Garza is a wild card here. He hasn't played for Berhalter yet, forced to leave January camp with a thigh injury, but the U.S. also hasn't featured the kind of left back who could thrive within the USA's current system. Ream provided cover in the March friendlies, but he's a center back by trade. His versatility can help in a competition format, but he may be better suited to a backup role.

The starting center backs figure to be some combination of Brooks and either Long or Miazga, while Lima and Yedlin could both wind up watching midfielder-by-trade Tyler Adams start at right back, as Berhalter opted for in the friendly vs. Ecuador. Lima's lack of recent playing time–he was a substitute in the most recent one and taken off in his other three apperances–for an in-flux San Jose Earthquakes team could put his place on the team in jeopardy, no matter if he was a part of both camps thus far.

Center backs Walker Zimmerman and Omar Gonzalez and left back Daniel Lovitz are those on the fringe who have been in camp so far under the new regime and could wind up in uniform as well. Then there's Fabian Johnson. The 31-year-old hasn't played for Berhalter yet and hasn't played for the USA since September 2017, but the manager said that he has "left the door open" for a potential return.


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Tyler Adams (RB Leipzig), Michael Bradley (Toronto FC), Sebastian Lletget (LA Galaxy), Weston McKennie (Schalke), Christian Pulisic (Borussia Dortmund), Cristian Roldan (Seattle Sounders), Wil Trapp (Columbus Crew)

McKennie's injury status will determine whether he's part of the team. All U.S. Soccer said after he bent his ankle while landing awkardly vs. Ecuador is that he would miss "several weeks," which puts him in a race to be fit for the camp that begins at the end of May. Presuming he is good to go, he and Pulisic–who just returned to training for Dortmund this week after his injury on international duty–will feature in the heart of the midfield. 

Bradley and Trapp have distinguished themselves as the preferred holding midfielders under the new coach, with Lletget and Roldan establishing their places on the depth chart as well.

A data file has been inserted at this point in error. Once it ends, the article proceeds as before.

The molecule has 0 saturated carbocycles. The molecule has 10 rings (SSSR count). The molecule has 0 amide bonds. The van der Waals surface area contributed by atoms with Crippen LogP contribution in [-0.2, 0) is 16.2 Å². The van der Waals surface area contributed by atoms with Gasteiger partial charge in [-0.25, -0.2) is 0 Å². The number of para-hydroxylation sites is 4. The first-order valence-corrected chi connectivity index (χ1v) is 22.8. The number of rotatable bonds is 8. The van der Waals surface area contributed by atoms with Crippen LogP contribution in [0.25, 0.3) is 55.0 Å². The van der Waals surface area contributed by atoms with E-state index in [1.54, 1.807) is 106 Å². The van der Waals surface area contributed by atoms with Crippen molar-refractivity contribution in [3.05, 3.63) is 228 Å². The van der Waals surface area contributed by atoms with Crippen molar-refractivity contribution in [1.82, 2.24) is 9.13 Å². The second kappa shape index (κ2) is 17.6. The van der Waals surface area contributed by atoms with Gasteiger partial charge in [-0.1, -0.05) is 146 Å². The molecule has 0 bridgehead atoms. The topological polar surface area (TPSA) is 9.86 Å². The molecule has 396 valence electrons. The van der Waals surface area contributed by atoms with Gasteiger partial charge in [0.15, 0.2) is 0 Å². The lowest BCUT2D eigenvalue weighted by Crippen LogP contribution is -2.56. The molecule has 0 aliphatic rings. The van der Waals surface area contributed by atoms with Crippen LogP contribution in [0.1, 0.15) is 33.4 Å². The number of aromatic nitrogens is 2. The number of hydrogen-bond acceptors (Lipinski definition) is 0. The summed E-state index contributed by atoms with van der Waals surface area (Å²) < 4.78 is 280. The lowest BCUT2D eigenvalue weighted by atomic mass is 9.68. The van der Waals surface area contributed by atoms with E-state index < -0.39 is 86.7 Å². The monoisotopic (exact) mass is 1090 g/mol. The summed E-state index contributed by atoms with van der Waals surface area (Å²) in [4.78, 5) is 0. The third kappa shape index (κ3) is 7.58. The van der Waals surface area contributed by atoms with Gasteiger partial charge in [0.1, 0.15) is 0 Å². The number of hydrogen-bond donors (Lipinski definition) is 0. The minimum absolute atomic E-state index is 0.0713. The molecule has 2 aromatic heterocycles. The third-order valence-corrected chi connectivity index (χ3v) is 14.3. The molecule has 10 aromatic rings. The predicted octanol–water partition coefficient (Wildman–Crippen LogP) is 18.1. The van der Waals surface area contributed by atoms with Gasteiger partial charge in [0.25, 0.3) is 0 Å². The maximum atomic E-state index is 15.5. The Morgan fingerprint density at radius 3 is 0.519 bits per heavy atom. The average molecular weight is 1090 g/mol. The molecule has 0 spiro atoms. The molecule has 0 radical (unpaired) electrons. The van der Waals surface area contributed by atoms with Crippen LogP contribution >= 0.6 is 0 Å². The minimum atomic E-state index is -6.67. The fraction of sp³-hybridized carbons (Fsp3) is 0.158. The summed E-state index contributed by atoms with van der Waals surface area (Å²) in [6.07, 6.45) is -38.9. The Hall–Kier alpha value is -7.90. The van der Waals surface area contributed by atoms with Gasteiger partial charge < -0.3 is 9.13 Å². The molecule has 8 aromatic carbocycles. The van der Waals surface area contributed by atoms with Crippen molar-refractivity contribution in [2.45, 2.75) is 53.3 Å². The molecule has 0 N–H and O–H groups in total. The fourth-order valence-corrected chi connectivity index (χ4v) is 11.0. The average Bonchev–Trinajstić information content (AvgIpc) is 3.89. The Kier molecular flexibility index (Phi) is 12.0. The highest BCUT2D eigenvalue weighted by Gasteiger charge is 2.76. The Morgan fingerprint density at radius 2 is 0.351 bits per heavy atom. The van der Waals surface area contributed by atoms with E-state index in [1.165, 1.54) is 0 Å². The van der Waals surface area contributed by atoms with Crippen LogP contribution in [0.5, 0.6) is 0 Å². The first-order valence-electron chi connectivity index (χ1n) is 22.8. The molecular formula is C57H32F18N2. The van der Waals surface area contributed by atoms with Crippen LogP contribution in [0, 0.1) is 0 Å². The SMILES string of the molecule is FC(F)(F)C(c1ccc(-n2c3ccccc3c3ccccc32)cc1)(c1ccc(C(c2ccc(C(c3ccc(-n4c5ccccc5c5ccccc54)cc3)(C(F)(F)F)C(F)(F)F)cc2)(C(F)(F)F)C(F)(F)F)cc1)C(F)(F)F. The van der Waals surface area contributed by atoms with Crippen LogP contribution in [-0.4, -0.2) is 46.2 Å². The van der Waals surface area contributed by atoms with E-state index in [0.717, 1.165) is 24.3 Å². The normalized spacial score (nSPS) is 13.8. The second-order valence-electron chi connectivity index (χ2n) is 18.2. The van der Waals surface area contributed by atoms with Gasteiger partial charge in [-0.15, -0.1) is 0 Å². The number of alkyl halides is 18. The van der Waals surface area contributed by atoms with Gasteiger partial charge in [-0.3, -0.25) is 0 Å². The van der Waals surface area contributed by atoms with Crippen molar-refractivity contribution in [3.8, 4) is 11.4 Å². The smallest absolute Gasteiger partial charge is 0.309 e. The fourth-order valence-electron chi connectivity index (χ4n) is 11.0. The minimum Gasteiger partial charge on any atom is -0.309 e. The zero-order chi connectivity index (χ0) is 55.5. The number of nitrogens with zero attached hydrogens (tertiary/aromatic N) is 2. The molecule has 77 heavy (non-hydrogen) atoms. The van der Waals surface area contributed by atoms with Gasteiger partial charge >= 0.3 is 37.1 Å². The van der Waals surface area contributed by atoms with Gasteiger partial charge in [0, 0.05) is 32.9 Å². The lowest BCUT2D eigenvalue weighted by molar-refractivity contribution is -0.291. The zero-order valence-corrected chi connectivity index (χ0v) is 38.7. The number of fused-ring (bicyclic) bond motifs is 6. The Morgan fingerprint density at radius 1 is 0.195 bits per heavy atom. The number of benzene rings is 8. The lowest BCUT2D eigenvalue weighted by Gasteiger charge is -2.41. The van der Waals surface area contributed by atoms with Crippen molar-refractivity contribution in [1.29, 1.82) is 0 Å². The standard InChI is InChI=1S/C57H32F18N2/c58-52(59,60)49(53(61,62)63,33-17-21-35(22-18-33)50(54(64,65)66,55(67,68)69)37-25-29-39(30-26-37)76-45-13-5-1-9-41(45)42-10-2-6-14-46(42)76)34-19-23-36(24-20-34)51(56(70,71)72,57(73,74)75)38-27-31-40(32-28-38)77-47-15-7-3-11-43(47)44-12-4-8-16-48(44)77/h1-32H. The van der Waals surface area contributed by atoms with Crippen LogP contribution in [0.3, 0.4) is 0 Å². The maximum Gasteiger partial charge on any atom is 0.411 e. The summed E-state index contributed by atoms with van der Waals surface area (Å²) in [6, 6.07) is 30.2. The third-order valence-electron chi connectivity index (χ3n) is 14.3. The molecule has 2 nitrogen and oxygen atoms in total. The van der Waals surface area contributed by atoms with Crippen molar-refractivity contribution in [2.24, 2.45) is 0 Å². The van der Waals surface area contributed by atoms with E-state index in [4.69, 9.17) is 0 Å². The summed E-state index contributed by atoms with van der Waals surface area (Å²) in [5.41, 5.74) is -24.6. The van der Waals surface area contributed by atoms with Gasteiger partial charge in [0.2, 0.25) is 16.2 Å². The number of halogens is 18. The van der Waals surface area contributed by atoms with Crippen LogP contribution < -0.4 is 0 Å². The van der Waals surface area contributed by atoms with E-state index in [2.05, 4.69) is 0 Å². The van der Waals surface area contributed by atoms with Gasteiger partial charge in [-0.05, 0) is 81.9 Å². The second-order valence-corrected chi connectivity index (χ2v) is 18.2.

Adams, despite his showings in the midfield for RB Leipzig, has been slated for that right back role, but if McKennie were to miss out on the competition, it'd certainly make a lot of sense to throw Adams into his more natural role and allow others to play in the back. McKennie's potential absence could also re-open the door for Kenny Saief, who has impressed in his opening matches with FC Cincinnati and offers the versatility to play on the center or the left.


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Jozy Altidore (Toronto FC), Paul Arriola (D.C. United), Jonathan Lewis (NYCFC), Jordan Morris (Seattle Sounders), Christian Ramirez (LAFC), Gyasi Zardes (Columbus Crew)

With Sargent and Weah likely to be playing a level below and Bobby Wood mired in a brutal season with relegation-bound Hannover, Berhalter winds up with an all-MLS group. Altidore's early showings with Toronto FC after his return from injury have been promising–he has a goal in all three games he's played so far–and the 29-year-old likely represents the USA's best option up top. Will that translate into a starting role, though? Berhalter has shown an affinity for Zardes, the only player to start all four matches this year, while Lewis and Ramirez have been used consistently off the bench in the limited sample size. 

Morris didn't fare so well in his run-out on the right wing against Ecuador, but with Yedlin pegged for a more attacking wing role and Arriola able to play on either side, there are other possibilities in the formation equation. Pulisic could also be played out wide given the myriad central options at Berhalter's disposal.

The inclusions of Altidore and Arriola would make for six players on the roster who were in uniform against Trinidad & Tobago in October 2017 and would be out for an unequal measure of revenge in the second group game this June.